We agree with food companies that the “inherent characteristics” of food production equipment and processes should be considered when conducting a vulnerability assessment. At Nestlé, for example, vats of chocolate with hatches at the ground level can’t be opened without creating a flood of chocolate, which certainly wouldn’t escape notice. Our rules are meant to be practical. In this case, the inherent characteristics of chocolate vats make the ground-level hatches a low area of vulnerability. This means that mitigation steps may not be needed at this point of access.

During discussions with stakeholders, we’ve also heard that some people believe that plants might be required to construct vast enclosures for their equipment, invest in advanced computer systems, or reengineer whole processing lines.

That’s not the case. We want expectations to be clear to industry stakeholders.

We’ve also heard that some companies believe they’ll have to hire more workers for the sole purpose of observing other workers. We don’t believe that’s going to be the case.

Moreover, we’ve also heard concerns that implementing some food defense measures required under the rule may create conditions that negatively impact worker safety, food safety and food quality. During our extensive work with industry to develop the proposed rule, we’ve identified a variety of strategies that are very practical to implement and don’t impact food production or safety of any kind.

I want to be very clear about this point. Facilities will be given enough flexibility in selecting options for mitigation strategies that there should be no conflicts between food defense and food safety. We’ll work with any company that has those concerns.

And make no mistake, food safety is — and will remain — our first priority. In implementing the requirements of the intentional adulteration rule; we don’t want facilities to take any steps taken that could jeopardize food or worker safety.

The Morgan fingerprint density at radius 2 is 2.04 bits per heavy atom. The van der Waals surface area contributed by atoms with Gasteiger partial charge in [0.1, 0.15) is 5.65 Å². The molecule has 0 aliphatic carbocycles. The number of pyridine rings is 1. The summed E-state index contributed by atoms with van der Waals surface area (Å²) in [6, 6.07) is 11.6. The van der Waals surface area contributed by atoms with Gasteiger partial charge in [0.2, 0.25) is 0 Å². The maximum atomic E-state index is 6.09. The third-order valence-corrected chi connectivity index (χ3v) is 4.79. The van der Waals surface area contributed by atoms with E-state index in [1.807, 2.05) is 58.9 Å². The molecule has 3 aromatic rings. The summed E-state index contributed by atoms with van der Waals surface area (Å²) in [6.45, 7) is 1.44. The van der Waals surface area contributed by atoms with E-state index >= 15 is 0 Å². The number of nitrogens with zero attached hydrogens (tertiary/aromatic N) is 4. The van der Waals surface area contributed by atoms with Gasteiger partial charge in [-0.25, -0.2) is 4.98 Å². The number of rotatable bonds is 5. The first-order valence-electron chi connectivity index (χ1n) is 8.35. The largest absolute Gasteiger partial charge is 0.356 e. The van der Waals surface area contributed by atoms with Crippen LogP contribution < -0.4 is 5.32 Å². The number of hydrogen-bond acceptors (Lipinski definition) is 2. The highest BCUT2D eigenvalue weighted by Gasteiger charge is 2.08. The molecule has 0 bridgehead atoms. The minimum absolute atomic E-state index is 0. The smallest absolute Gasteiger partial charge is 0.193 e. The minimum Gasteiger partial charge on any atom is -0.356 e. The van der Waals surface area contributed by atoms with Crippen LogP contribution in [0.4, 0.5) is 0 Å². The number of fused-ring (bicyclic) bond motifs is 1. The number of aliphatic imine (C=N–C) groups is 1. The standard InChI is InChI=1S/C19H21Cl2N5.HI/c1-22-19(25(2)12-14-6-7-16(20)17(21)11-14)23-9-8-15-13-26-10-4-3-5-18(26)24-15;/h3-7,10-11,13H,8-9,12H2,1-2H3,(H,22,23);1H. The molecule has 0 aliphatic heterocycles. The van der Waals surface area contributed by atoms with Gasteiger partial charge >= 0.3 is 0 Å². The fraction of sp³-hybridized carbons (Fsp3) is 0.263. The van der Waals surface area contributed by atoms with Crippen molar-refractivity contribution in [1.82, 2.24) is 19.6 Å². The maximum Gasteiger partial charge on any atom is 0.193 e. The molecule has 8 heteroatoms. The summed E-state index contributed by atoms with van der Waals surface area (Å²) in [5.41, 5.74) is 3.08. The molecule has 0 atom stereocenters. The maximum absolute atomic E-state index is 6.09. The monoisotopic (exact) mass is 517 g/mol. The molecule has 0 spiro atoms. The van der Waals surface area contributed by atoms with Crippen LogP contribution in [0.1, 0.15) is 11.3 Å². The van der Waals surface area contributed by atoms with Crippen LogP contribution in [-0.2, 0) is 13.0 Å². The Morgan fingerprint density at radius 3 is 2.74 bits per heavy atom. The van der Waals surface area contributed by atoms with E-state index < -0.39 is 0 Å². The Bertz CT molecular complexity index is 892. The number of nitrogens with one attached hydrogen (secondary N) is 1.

I’ve also heard concerns expressed about the potential paperwork requirements associated with the rule and costs associated with monitoring the food defense protective measures required in the rule. We’ll provide examples of how to minimize paperwork and templates for recordkeeping so that costs are kept to a minimum.

We also expect that many of the options for monitoring can be incorporated into an employee’s existing responsibilities. And the frequency of monitoring for some strategies can also be kept to a minimum while still assuring the measures are working, thereby reducing costs.

Upcoming Guidance

Part of the feedback that we received during the Nestlé tour was the need for FDA to provide a guidance document to provide clarity on how firms can more easily meet the new requirements. That’s something we’re working on right now. We plan to publish this new guidance document well in advance of the initial compliance date in 2019.

We’ll soon be publishing the first chapters of this three-part draft guidance to focus on important questions that I’ve heard. Our hope is that this guidance will help manufacturers focus on those measures that have a meaningful impact on protecting food from intentional adulteration. We plan to publish the remaining two parts of the guidance this summer. The entire draft guidance will be available for public comment.

The first two installments of the guidance focus on the greatest concerns expressed by the food industry and the requirements that drive costs.

The first installment includes a simple, cost-effective way to identify the most vulnerable parts of the production process. It details numerous ways to guard against deliberate contamination, including some existing and cost-effective measures, as well as additional ways to monitor the operation to make sure that protections are working.

The second installment includes guidance on an additional, detailed, and flexible method to identify a facility’s most vulnerable points.

Finally, the third installment focuses on corrective actions, verifying that the system is working, how to reanalyze the plan and its parts, and record keeping.

Protecting Against an Inside Attacker

Importantly, the guidance will also address measures facilities can take to address the risk of an inside attacker. The rule identifies that the greatest risk comes from an inside attacker rather than from an outsider. The new measures require that the assessment of vulnerabilities must consider the potential threat from within a facility.